Prehistoric player! Fossil fly used empty gift balloon 'to deceive females into mating'


Prehistoric player! Fossil fly used empty gift balloon 'to deceive females into mating'

In the animal kingdom, nuptial gifts are objects given by a male to a female during courtship and mating rituals. They can take a variety of forms,

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In the animal kingdom, nuptial gifts are objects given by a male to a female during courtship and mating rituals. They can take a variety of forms, from pure tokens like fragments of leaves to edible items like small prey, salivary secretions or even the male’s own body parts to eat or blood to drink. In some cases, prey items are presented wrapped up in silk, trapped in frothy mucus balloons or even, in the case of a bird called the great grey shrike, skewered on thorns like a mouse shish kebab. Gifts are intended to either make the female more receptive, to provide them with nutrients or defensive compounds that improve their fitness — or, in some cases, to distract the females so the males can mate with them without getting eaten themselves.

In their study, entomologist Dr Chufei Tang of China’s Jiangsu Academy of Agricultural Sciences and her colleagues present the first-ever discovery of a nuptial gift preserved in the fossil record.

Preserved in amber, the gift-offering specimen — a male fly of the genus Alavesia, in the superfamily Empidoidea — was collected from the Hukawng Valley in northern Myanmar’s Kachin Province.

Other pieces of amber from this locality have been radiometrically dated to around 99 million years ago, during the mid-Cretaceous Period.

The gift grasped between the fly’s legs comes in the form of an empty, frothy balloon made of mucus around one millimetre in diameter — about as long as the insect’s abdomen — secreted from the male’s salivary glands.

Given that no residue from the balloon could be seen on its body, the researchers believe that at the time the fly became trapped in resin the gift was fully formed.

The researchers said: “Nuptial gift-giving is one of the most remarkable traits to have evolved among animal mating systems, and has brought about numerous hypotheses regarding their evolution and influence.

“Yet, their study has been confined to the modern fauna owing to their ephemeral nature and lack of traces on the environment suitable for preservation.”

“Here we report the first paleontological and earliest evidence of nuptial gift-giving behaviour from a male fly of Alavesia that is an obligate flower visitor.”

This specimen, they added, “demonstrates the antiquity of this behaviour, its occurrence in early diverging lineages of Empidoidea, and its maintenance over 99 million years”.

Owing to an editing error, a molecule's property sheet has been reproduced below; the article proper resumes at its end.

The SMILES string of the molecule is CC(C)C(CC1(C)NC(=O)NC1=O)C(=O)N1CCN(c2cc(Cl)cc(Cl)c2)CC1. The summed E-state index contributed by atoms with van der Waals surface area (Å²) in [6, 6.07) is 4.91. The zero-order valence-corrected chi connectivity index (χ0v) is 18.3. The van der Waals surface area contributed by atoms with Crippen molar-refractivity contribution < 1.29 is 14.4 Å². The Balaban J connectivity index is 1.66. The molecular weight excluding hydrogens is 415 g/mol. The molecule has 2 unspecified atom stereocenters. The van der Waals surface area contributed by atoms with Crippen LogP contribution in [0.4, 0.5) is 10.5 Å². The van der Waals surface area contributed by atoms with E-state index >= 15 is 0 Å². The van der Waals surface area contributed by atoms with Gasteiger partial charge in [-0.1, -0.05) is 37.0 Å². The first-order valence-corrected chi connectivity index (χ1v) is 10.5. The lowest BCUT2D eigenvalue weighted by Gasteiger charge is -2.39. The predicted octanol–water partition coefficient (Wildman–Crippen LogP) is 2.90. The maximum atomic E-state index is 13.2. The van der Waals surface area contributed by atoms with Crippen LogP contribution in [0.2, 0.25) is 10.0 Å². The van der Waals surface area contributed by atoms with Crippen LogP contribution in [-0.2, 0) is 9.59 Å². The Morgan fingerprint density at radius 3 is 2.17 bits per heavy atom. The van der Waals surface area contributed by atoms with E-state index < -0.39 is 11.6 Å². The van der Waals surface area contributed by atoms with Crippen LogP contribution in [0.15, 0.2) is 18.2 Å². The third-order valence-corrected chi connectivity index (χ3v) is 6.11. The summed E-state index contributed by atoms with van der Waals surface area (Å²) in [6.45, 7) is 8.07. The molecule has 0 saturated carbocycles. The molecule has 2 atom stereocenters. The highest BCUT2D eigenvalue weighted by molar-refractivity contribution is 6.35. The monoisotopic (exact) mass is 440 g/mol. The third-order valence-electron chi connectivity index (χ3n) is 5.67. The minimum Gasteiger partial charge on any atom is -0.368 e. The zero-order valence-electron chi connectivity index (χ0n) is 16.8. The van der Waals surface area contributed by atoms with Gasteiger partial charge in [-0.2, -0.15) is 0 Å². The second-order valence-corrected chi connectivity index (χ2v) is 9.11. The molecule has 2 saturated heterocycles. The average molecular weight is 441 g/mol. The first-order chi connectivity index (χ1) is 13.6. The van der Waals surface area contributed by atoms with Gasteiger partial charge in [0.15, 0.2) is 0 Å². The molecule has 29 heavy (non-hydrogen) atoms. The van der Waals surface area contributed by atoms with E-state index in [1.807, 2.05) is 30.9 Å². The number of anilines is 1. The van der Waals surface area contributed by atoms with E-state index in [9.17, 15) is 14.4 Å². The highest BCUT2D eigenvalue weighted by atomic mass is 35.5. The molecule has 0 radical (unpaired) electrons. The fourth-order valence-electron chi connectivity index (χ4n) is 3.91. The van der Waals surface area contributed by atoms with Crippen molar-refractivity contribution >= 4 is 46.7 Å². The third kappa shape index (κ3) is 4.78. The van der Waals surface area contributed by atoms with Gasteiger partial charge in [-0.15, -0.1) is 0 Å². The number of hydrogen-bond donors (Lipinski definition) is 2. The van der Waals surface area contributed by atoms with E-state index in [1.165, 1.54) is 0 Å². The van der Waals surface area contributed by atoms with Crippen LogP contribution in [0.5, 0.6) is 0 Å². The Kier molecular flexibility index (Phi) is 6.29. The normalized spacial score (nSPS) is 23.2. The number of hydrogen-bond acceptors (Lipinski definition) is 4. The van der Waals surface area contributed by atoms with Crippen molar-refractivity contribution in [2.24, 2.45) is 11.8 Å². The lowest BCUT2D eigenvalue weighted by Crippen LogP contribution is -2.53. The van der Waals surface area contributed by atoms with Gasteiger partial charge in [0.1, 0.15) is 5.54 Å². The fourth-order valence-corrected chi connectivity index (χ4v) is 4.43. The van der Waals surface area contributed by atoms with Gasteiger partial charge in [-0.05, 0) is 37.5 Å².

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According to the team, it is believed that “initially, the gift of empidoid flies was a bare prey item, since hitherto nuptial gift-giving was only observed in raptorial groups in which females are inactive in hunting and could only get such nutrients from the offering of males.

“From this initial point, complexities to the nature of the gifts evolved.”

Wrapping the gift up like a present, the researchers explained, would have helped the male flies remain in control of the gift during courtship and copulation, thereby reducing the risk of the female flies re-mating.

They added: “The ultimate result is the formation of the balloon as a packaging system for the prey item.”

From here, some males may have decided to cut corners by presenting empty balloons — attempting, as the team put it, to “deceive females into mating despite minimal investment on the part of the male”.

Alternatively, the researchers propose, it could be that the giving of empty balloons evolved first — as consumption of the mucus alone may provide nutrients for the female flies.

In this scenario, the inclusion of prey in the balloon as an added treat would have been derived later in time.

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To get a closer look at the fossilised fly and its gift, the researcher first cut the amber specimen using a mini table saw.

They then polished the cut section with emery sandpaper and polished it to enable the clearest possible view of the included specimen.

The fossil was then both photographed down a microscope and also imaged via so-called epifluorescence microscopy, in which a specimen is subjected to light of a specific wavelength that excites it, causing it to emit its own light in turn.

With the study complete, the fossil specimen has been deposited in the collections of the Entomological Museum of the China Agricultural University, in Beijing.

The full findings of the study were published in the journal Gondwana Research.